The neighborhood I live in is changing fast. Developers are pouring in, and life-long residents are being priced out. M and I have given up on trying to stay here. Sometimes we just look at real estate prices and marvel that *anyone* can afford to live here!
The whole situation seems a bit hopeless, so I was intrigued to find a flyer, translated into four languages, tucked into my mailbox one day. The flyer was an invitation to a meeting where community members could form a council that could work together and have a voice as the city evolves. I was interested to learn more, so about a week later I found myself standing in the back of a high school cafeteria, watching a presentation along with a small crowd. The presentation was very hopeful and energized—if disorganized at times. And then… the floor was opened to questions.
Very quickly, the tone of the meeting changed. There were a lot of harshly worded questions and criticisms of the meeting’s organizers—some warranted, some completely uninformed. It quickly became clear that there were two opposing groups: renters and property owners. I feel naïve that I didn’t see it coming, but I was stunned by how quickly tempers flared, held back only by a façade of civility. It makes sense, right? Of course renters don’t want to be priced out, and it’s equally clear that property owners only stand to gain if the neighborhood becomes more expensive.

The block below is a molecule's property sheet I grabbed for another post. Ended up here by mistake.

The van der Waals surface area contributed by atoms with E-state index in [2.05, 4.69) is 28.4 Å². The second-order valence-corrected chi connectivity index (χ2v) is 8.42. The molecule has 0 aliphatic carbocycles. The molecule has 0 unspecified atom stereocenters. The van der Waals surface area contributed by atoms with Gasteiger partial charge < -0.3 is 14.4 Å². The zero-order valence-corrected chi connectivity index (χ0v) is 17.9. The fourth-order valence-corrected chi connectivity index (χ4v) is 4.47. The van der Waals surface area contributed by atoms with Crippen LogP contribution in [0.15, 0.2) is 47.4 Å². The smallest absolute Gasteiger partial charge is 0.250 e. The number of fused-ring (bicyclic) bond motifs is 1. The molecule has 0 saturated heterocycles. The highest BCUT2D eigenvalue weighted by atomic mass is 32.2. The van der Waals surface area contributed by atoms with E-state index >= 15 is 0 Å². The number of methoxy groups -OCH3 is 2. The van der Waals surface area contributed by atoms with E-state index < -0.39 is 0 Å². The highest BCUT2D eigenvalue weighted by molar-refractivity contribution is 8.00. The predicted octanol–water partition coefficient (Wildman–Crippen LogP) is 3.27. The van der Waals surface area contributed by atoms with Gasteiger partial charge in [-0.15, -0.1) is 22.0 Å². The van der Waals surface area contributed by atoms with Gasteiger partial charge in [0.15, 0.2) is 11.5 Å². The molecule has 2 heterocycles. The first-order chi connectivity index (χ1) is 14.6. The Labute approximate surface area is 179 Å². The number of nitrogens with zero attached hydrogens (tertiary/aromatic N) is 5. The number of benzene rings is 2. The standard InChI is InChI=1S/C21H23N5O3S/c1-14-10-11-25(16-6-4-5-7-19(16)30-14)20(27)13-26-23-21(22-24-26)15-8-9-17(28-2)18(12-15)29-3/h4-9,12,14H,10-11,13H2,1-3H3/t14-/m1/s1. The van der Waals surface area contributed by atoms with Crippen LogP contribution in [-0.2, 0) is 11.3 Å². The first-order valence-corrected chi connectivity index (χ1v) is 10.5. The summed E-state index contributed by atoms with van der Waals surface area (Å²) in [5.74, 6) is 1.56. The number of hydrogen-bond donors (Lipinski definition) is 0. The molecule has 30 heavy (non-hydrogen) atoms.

I left the meeting feeling more demoralized than before. It’s not just the conflicting interests, or the rancor—it was the inability of people—neighbors—to work together in a meaningful way. It was the way people were so eager to tear down an institution that didn’t even exist yet, instead of giving it a chance.
About a month ago, one of my neighbors told me that overnight his landlord had raised his rent by 50%, and that he was being evicted at the end of the year. He said that he was retired, that he could barely afford rent as it was, and that he had nowhere else to go. I can’t help but feel that this is happening everywhere—not just in my neighborhood, but in cities everywhere. I know it’s not a new phenomenon, but that doesn’t make it any easier to cope with. And I feel helpless.
And it makes me all the more determined to buy a house. Renters can’t compete with developers. And if you can’t beat them…